Doordash, GrubHub, UberEats all leave a bad taste.
In March 2019 a good friend who owns a few pizza restaurants messaged me (this friend has made appearances in prior Margins’ pieces). For over a decade, he resisted adding delivery as an option for his restaurants. He felt it would detract from focusing on the dine-in experience and result in trying to compete with Domino’s.
But he had suddenly started getting customers calling in with complaints about their deliveries.
Customers called in saying their pizza was delivered cold. Or the wrong pizza was delivered and they wanted a new pizza.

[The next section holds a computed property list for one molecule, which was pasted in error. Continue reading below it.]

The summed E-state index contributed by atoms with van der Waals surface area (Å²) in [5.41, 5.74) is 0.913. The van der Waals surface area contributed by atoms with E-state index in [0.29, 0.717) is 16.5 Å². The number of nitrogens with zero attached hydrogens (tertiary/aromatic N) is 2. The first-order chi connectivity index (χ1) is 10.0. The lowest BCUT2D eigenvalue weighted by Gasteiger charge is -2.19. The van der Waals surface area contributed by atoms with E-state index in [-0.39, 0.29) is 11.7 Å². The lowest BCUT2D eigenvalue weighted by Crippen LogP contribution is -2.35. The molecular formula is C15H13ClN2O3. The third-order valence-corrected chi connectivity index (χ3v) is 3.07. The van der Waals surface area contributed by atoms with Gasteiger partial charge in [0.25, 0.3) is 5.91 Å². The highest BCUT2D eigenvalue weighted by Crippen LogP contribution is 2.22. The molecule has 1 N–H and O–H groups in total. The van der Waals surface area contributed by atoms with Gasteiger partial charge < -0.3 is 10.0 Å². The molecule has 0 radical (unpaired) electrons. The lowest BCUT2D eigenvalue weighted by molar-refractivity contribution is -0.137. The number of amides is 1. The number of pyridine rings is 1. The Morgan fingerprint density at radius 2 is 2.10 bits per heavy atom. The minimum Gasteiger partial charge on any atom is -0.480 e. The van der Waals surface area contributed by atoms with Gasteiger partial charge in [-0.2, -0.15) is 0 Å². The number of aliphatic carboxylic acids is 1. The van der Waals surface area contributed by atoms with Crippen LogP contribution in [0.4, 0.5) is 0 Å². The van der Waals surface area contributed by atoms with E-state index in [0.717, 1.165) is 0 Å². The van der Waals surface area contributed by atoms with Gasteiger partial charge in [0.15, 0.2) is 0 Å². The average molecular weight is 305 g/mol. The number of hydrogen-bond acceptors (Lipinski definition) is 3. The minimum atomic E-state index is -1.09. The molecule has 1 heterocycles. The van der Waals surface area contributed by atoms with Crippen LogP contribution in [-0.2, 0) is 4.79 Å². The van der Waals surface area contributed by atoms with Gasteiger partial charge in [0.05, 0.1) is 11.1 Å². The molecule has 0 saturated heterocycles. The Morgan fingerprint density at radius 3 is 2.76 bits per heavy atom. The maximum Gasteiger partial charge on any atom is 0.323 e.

Again, none of his restaurants delivered.
He realized that a delivery option had mysteriously appeared on their company’s Google Listing. The delivery option was created by Doordash.
This is a lovely little revenge tale, but it highlights two huge problems. First, that the food delivery business is completely out of whack with the economics of the service and the result is shady practices. Second, capitalism isnâ€™t meant to work this way. Bloomberg commentator Matt Levine calls is â€œcounterfeit capitalism,â€ and thatâ€™s right.Â
Capitalism is meant to allow people to add value to society. These companies do the opposite, and I, for one, want no part.Â